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Griffen MedChemica Virtual Tox Panel

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Bowes J., et al. Reducing safety-related drug attrition: the use of in vitro pharmacological profiling.
Nature Reviews Dru...

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Griffen MedChemica Virtual Tox Panel

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Virtual Toxicity panels focussed on interpretable machine learning models that can guide medicinal chemists to identify critical substructures that are assocaited with toxicities.

Virtual Toxicity panels focussed on interpretable machine learning models that can guide medicinal chemists to identify critical substructures that are assocaited with toxicities.

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Griffen MedChemica Virtual Tox Panel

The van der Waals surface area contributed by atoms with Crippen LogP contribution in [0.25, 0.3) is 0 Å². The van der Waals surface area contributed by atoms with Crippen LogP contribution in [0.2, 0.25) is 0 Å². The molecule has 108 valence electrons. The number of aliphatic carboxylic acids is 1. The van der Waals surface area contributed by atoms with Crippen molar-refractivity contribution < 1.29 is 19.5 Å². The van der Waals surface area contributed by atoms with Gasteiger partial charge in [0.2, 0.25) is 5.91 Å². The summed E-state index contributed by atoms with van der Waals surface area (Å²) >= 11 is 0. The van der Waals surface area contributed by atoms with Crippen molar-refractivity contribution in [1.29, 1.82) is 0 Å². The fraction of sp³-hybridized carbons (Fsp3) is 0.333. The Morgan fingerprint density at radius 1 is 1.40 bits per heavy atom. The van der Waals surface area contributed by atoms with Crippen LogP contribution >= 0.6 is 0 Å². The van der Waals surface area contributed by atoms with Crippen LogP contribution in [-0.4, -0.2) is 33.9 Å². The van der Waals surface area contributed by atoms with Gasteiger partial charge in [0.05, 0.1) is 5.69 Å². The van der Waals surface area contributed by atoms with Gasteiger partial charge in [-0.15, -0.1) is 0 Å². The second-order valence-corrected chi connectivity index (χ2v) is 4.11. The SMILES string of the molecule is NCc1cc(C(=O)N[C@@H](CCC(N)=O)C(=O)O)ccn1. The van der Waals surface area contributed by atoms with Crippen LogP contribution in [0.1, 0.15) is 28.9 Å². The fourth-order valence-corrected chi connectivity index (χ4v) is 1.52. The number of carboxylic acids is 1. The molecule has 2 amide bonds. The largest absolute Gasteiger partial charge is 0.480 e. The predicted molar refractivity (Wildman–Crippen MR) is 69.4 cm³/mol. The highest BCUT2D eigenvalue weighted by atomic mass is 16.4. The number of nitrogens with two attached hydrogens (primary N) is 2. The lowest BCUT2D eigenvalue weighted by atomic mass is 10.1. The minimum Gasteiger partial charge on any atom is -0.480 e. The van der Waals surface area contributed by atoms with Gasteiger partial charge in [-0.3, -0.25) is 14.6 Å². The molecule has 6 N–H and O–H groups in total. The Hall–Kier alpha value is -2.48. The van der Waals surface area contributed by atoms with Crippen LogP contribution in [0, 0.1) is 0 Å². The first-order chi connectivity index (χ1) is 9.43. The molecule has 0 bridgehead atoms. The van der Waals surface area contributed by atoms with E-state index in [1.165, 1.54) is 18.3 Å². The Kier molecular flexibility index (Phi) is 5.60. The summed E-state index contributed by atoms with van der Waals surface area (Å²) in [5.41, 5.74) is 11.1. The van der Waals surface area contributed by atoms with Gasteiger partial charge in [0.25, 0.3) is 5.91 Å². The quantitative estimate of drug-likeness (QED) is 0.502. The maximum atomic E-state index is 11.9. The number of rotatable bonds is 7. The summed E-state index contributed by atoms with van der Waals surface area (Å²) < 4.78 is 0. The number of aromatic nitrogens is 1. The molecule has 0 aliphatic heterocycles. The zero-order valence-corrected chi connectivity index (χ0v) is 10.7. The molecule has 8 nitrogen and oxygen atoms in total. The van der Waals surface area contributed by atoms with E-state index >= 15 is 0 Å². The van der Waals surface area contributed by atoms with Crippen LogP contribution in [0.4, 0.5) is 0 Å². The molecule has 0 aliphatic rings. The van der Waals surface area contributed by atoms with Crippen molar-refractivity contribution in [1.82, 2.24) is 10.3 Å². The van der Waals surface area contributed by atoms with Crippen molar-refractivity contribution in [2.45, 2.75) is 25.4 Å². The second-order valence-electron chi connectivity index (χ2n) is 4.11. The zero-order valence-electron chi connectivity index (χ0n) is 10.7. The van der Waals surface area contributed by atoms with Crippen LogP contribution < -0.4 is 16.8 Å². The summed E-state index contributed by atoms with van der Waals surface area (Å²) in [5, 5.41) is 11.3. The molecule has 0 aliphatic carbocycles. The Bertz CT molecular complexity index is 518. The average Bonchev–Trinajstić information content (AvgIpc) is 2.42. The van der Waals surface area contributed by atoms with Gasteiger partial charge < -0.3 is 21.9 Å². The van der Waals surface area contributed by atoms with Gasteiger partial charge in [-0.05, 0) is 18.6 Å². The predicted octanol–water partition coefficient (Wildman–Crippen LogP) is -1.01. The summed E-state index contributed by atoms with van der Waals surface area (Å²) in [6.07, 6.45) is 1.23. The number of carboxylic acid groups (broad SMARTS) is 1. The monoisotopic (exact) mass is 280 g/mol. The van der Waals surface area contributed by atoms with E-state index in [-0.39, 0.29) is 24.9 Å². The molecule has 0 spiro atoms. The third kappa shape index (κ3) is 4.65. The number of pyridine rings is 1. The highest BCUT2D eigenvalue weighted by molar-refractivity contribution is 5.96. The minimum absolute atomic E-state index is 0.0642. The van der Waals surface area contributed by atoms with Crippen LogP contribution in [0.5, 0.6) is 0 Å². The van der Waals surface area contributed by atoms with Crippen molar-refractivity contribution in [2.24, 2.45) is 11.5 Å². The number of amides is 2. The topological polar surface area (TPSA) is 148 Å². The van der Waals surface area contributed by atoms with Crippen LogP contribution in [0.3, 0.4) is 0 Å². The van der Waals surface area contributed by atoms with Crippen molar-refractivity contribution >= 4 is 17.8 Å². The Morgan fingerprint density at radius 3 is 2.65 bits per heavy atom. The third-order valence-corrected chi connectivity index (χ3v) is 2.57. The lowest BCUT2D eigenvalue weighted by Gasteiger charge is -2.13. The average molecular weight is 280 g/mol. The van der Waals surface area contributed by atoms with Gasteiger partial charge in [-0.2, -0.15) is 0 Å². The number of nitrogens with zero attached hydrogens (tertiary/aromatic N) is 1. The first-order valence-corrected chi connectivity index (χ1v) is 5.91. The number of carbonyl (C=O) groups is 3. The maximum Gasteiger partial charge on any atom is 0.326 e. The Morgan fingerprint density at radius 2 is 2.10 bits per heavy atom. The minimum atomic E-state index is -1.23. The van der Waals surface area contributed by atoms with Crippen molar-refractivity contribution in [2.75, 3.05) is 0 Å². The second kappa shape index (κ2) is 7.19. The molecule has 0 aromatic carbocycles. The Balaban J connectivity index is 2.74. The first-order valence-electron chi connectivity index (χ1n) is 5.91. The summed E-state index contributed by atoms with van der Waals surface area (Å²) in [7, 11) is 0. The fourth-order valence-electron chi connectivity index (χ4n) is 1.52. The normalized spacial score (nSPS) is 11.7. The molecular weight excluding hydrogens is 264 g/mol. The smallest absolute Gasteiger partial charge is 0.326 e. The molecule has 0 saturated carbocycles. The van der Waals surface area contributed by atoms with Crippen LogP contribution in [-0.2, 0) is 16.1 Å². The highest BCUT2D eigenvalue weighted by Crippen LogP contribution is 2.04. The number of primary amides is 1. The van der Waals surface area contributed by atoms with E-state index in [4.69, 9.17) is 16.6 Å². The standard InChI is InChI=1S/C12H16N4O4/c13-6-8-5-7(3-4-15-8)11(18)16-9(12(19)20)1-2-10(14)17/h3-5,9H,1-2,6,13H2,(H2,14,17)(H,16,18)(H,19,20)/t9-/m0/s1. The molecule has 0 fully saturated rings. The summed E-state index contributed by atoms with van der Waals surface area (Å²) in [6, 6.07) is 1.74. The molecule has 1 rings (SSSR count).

1. 1. Bowes J., et al. Reducing safety-related drug attrition: the use of in vitro pharmacological profiling. Nature Reviews Drug Discovery 2012;11:909–22. Number in training set 4585 3106 2457 Median difference with/without feature (DpIC50) 0.35 -0.1 0 Cohan’s d 0.4 -0.26 0.02 Explainable AI MedChemica Virtual Toxicity Panel Screens to aid the Medicinal Chemist A. G. Dossetter•, E. Griffen•, A. Leach•+, A. Lin‡, J. Stacey†, L. Reid§, S. Montague•. •Medchemica Ltd, Macclesfield, UK, + Pharmacy and Biomolecular Sciences, Liverpool John Moores University, †Information School, University of Sheffield, ‡Laboratory of Chemoinformatics, Faculty of Chemistry, University of Strasbourg, §Bioinformatics Institute (A*STAR), 30 Biopolis Street, Matrix, Singapore 138671 Problem Unforeseen toxicity via secondary pharmacology is a significant risk and when encountered late in a discovery project’s life creates major issues and may even terminate it. Chemists need to be alerted to potential risks but to be influenced they must be able to audit the reasons and evidence for the alerts. Solution Build transparent models of critical toxicity targets and communicate results in chemical structures rather than just numbers. This is an example of ‘Explainable AI’ for chemists contact@medchemica.com Learning • Models must be transparent and show structures to influence chemists • Random Forest models with the correct descriptors can be used to show important features as pharmacophores and the evidence supporting them • Error models can given a measure of confidence to predictions beyond use of an RMSE. Chemists won’t make decisions without understanding Language of medicinal chemists = structures / clear pharmacophores Machine Learning method Description MMPA transformations Example pairs kNN + Morgan fp Structures of Nearest Neighbours Random Forest + pharmacophore fp Compound highlighted with important features Graph analytics Connections between compound families Graph Convolutional Neural Network (GCNN) Graph node feature importance – a work in progress Aspects of Models Pay attention to Feature Engineering Clear definitions enables identifying key features Transparency Scientific Sense Consistency Parsimony Applicability Performance Modeler’s domain Chemist’s domain Interpretable Failure cost high Immature science Highly skilled, critical users Business-2-Business Transparent and auditable Black Box Failure cost is low Real time response critical Interactive = self correcting Business-2-consumer User agnostic of process Trying to explain black box models, rather than creating models that are interpretable in the first place, is likely to perpetuate bad practice and can potentially cause great harm to society. The way forward is to design models that are inherently interpretable. - Cynthia Rudin Nature Machine Intelligence (2019), 206–215. Approach Application Advanced Pharmacophore Features Feature Definition Basic Group Atom or group most likely protonated at pH 7.4 Acidic Group Atom or group most likely deprotonated at pH 7.4, includes N and C acids Acceptor Definitions derived from Taylor & Cosgrove Donor Definitions derived from Taylor & Cosgrove Hydrophobic C4 or greater cyclic or acyclic alkyl group Aromatic Attachment connection of any group to an aromatic atom excluding connections within rings Aliphatic Attachment connection of any atom to an aliphatic group not in a ring. Halo F,Cl, Br, I Gobbi, A.; Poppinger, D. Biotechnology and Bioengineering 1998, 61 (1), 47–54. Reutlinger, M.; Koch, C. P.; Reker, D.; Todoroff, N.; Schneider, P.; Rodrigues, T.; Schneider, G. Mol. Inf. 2013, 32 (2), 133–138. Taylor, R.; Cole, J. C.; Cosgrove, D. A.; Gardiner, E. J.; Gillet, V. J.; Korb, O. J Comput Aided Mol Des 2012, 26 (4), 451–472. Acid & Base definitions are SMARTS including C, N, heteroaromatic acids, bases excluding weak aniline bases, including amidines, guanidine’s - MedChemica definitions. Simple H bond acceptor base acid Precise Diclofenac (1973) Sulfadiazine (1941) Pharmacophore Pairs • Feature 1 – topological distance - Feature 2 • Engineered for chemical relevance – pairs can be superimposed or directly linked, e.g. enables a group to be both a hydrogen bond acceptor and a base • Used as unfolded 280 bit fingerprints • A bit identifies a pharmacophore pair e.g. : Aromatic - 3 bonds - Base • Random Forest feature importance and Cohan’s d for effect size allow identification of critical features in models • Highlight atoms by S Feature Importance coloured by direction of Cohan’s d • Show statistics on the effect and variance of each feature • Drill back to precise features and original compounds with data supporting that feature – complete transparency Cardiac toxicity and Seizure are key toxicological risks Cardiac hERG ion channel inhibitor NaV 1.5 channel inhibitor Ca L type channel inhibitor Ca T-type channel inhibitor PDE 3A inhibitor Seizure Dopamine D1 receptor ant/ag Dopamine D2 receptor ant/ag Cannabinoid CB1 receptor ant/ag Acetylcholine a1b2 receptor agonist / antagonists µ opioid agonist / antagonists k opioid agonist d opioid agonist/ antagonists Muscarinic M1 receptor ant/ag Muscarinic M2 receptor ant/ag Seizure 5HT 1A receptor antagonists 5HT 1B receptor antagonists 5HT receptor antagonists 2A GABA a1 antagonist NMDA-NR1 agonist 5HT Transporter inhibitor Dopamine Transporter inhib Noradrenaline Transporter inh Acetylcholine esterase inhibitor Monoamine oxidase inhibitor PDE 4D inhibitor Model ‘quality’, Error models and Domain of applicability • Build models with 10 fold CV – report CV-Pearson’s R2 and CV RMSE • Build a Random Forest error model to generate predicted error for each compound • Error model can be used to flag compounds out of Domain of Applicability hERG n=5968, RMSE = 0.16, CV Pearson’s R2 = 0.27 CHEMBL12713 sertindole, prediction pIC50 7.8 [7.1 – 8.4], actual 8.2 . Predictions and Transparency Medicinal Chemistry Seizure Models – RF and kNN Dopamine Transporter Norepinephrine Transporter 5HT1a receptor GABA-A receptor d Opioid receptor MAO-A inhibitor AChE inhibitor Training set size 1712 1757 400 1526 1070 1684 3283 CV-R2 0.28 0.23 0.37 0.24 0.28 0.21 0.32 RMSE 0.13 0.18 0.21 0.29 0.18 0.29 0.16 Best Random Forest based models for seizure endpoints, All the seizure data sets delivered kNN models based on Morgan fingerprints hERG Example